Religion and property rights

Sir, – Your headline over Breda O'Brien's column is seriously incorrect ("All the Sisters of Charity achieved was ramping up anti-Catholicism", Opinion & Analysis, May 21st).

Many of us who were baptised as Catholics as babies, but have since moved on to agnosticism on religion, know many kind-hearted practising Catholics, lay and clerical, and appreciate their contribution to society.

We have no objection to Catholicism as such. A Catholic is as much entitled to believe in Jesus as a Muslim is entitled to believe in the writings of the Prophet.

What many of us find incomprehensible is that the Catholic Church seems to be unable to accept that the days when they could use State funding and laws to impose their teachings on the populace in general are coming to an end.


Essentially, nowadays, the Catholic Church is relying on its property rights to impose its moral view on our citizens – in our State-funded Catholic schools, where a third of parents would prefer a non-denominational education for their children, and in our State-funded Catholic hospitals, where the vast majority have publicly, through recent referendums, rejected the Catholic Church’s position on sexuality, reproduction and marriage.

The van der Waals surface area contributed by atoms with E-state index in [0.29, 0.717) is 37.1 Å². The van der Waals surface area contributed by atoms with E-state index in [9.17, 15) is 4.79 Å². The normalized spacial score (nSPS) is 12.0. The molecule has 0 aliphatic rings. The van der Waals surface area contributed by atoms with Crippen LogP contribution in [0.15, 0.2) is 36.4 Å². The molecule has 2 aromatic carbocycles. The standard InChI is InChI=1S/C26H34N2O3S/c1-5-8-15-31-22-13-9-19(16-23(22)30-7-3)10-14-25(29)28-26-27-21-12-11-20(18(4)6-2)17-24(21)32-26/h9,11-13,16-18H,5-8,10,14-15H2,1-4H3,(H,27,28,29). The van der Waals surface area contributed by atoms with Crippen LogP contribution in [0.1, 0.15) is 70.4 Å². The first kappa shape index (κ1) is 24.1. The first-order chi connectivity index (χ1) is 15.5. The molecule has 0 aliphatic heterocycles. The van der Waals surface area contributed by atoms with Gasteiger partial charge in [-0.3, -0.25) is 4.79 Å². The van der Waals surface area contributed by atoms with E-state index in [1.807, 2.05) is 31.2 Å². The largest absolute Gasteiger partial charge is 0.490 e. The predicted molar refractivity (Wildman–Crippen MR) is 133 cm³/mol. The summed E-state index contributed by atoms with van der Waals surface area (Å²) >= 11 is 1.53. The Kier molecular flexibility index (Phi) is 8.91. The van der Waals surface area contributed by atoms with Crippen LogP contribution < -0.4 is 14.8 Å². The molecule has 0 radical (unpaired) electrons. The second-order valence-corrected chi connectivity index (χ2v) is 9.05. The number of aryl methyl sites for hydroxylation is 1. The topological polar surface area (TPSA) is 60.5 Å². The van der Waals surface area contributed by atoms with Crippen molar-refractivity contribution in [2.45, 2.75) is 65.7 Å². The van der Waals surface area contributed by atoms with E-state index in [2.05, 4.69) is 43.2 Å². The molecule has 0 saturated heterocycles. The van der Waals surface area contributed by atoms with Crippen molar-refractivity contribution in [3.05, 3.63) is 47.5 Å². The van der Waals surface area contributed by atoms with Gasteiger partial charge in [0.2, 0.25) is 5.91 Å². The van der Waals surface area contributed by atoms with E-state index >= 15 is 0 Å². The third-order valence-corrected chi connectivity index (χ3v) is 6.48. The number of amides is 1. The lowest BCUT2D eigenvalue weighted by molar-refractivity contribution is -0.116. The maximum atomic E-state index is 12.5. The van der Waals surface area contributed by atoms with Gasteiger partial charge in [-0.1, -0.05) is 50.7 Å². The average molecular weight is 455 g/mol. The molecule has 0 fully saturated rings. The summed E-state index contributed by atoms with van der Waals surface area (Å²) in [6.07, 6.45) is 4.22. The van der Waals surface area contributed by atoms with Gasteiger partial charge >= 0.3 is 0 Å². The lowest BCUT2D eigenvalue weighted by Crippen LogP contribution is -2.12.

Reliance on property rights to promote moral values is doomed to failure – as can be seen by the collapse in religious practice in the home, the collapse in attendance at Mass, and empty seminaries and convents.

It really is time for the Catholic bishops and religious orders to accept that the days of compulsory religion are gone and the use of their property rights to impose their moral views are simply accelerating the demise of genuine, individual Catholicism in Ireland. – Yours, etc,




Co Dublin.